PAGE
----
The three day camp week before the July 4 holiday was all about birds. Curiosity Club and Naturalists, our youngest campers, made a “safari” through the field to look at bird nestboxes. The female Eastern bluebird sitting atop nestbox #22 with a juicy green caterpillar, waited until campers were a safe distance away to feed her five young. This is the second brood for this bluebird pair this year.
Voyagers, our oldest campers, visited Waseeka Wildllife Sanctuary in Hopkinton, where an osprey pair were feeding three chicks.
Campers and counselors had great views through the telescope
Based on his 57-page assessment of Broadmoor’s nine miles of trails, trail builder Peter Jensen launched a relocation around muddy, wet spots and eroded steep sections on the Indian Brook Trail. A small stretch of trail relocation was begun as a training session for team leaders who will work with volunteers in the future.
Peter began the training by explaining pruning techniques.
In the field, staff and volunteers began by raking leaves, removing shrubs and small saplings from the route of the new trail. Leaves were stockpiled at the base of the trail slope as erosion control and a few hours later were redistributed onto the finished trail surface.
A section of trail was too steep for proper drainage, so a bench cut created a more gentle slope.
Roots and organic material were rolled up like carpet and stockpiled to re-vegetate the abandoned trail section.
It’s all about water drainage and once the slope was right, the trail was tamped down and the stockpiled leaves scattered over the surface. The new trail will look like it’s always been there in a few weeks.
Extreme weather events including rain, snow and wind, beaver activity, and the tens of thousands of annual visitors make it a necessity to thoughtfully adapt and manage our trails for the future.
There is a lot of work to be done to make the trails sustainable. While volunteers will do much of the work, materials and supplies and contracted work will cost money. The budget for improving all our trails is $420,000, which includes endowment for future maintenance. We have raised $331,000 and hope to raise the additional $89,000 by year end. To support this project, please go to our Trail Project website or come by the sanctuary to learn more.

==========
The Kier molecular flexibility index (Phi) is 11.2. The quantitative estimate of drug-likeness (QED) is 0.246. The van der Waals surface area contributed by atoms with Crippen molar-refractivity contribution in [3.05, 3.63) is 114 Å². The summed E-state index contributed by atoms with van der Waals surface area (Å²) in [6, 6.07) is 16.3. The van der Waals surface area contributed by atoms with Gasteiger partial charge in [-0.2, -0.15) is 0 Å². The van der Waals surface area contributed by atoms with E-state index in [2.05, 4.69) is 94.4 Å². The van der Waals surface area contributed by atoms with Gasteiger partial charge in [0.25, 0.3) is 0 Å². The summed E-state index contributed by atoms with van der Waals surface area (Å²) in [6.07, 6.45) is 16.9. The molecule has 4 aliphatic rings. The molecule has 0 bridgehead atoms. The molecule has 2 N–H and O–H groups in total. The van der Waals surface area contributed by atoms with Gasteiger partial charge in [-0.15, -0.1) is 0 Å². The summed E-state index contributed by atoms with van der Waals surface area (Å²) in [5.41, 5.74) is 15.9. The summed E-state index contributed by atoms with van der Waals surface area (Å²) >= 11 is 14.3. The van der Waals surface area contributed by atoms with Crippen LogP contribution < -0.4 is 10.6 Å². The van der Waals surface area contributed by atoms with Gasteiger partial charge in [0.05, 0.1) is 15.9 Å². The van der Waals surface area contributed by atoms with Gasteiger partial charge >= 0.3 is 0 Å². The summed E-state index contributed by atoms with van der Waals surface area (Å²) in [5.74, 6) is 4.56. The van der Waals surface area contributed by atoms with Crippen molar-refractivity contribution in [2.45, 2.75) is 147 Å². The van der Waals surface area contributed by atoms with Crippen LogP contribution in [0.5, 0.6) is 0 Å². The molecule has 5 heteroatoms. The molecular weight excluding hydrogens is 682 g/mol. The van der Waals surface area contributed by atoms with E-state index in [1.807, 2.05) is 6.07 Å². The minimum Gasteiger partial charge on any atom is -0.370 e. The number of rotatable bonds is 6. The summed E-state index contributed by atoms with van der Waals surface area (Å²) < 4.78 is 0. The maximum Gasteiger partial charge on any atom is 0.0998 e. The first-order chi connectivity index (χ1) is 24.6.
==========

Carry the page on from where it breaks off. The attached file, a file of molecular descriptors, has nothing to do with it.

Last Saturday, Broadmoor launched a project to renovate, relocate and improve all nine miles of trails at the sanctuary. Events throughout the day introduced different audiences to some of the changes planned and ways to explore nature.
The All Persons Trail celebrated its 20th anniversary with demonstrations of the Freedom Chair, available to borrow at the nature center
In 1999 the first accessible trail and boardwalk was completed. In 2013 a section with an outlook over the field was added. In the first phase of the current project, the accessible trail will be extended to the main bridge.
The Freedom Chair was given by a generous donor to use on the accessible trail. It’s light light weight and designed for trails. Come and test it out!
The Children’s Nature Play area, called by one youngster – the log and boulder playground – was open with demonstrations of things kids can do.
Of course our young users didn’t need much guidance to have a good time.
Property manager Shane Parsons showed a muddy spot and planned reroute on the Marsh Trail. The project is based on a 57-page trail assessment done by Peter S. Jensen and Associates.
This is a big project with a $420,000 price tag. Over $320,000 has been raised. You can help us reach our goal and make the trails safer and more comfortable for people while protecting the nature visitors come to enjoy. Visit our webpage https://www.massaudubon.org/get-outdoors/wildlife-sanctuaries/broadmoor for more details and look for updates in this blog. Public workshops on trail design and construction will be offered and we will be looking for volunteers to help with building.
Birds and Breakfast, Sunday, May 5 started overcast and damp, but everyone enjoyed a great show of early birds followed by pancakes with maple syrup from the Natick Community Organic Farm. Lists of species seen have been kept on the second or third Sunday of May every year for 42 years. The total seen during those years is now 132 species with the addition this year of a pair of ring-necked ducks. They were late migrants and gone the following day.
Great blue herons will take red-winged blackbird chicks if they encounter a nest in the marsh. This male red-winged blackbird circled and dived on the great blue, which raised its feathers in annoyance.
Mass Audubon’s Birdathon took place May 10-11. Broadmoor fielded nine teams across the state with 35 birders identifying 188 species and raising nearly $4,000 to support the sanctuary. One of the beautiful birds seen was the tiny common yellowthroat. It nests at Broadmoor along the marsh edge and sings “wichity, wichity, wichity”.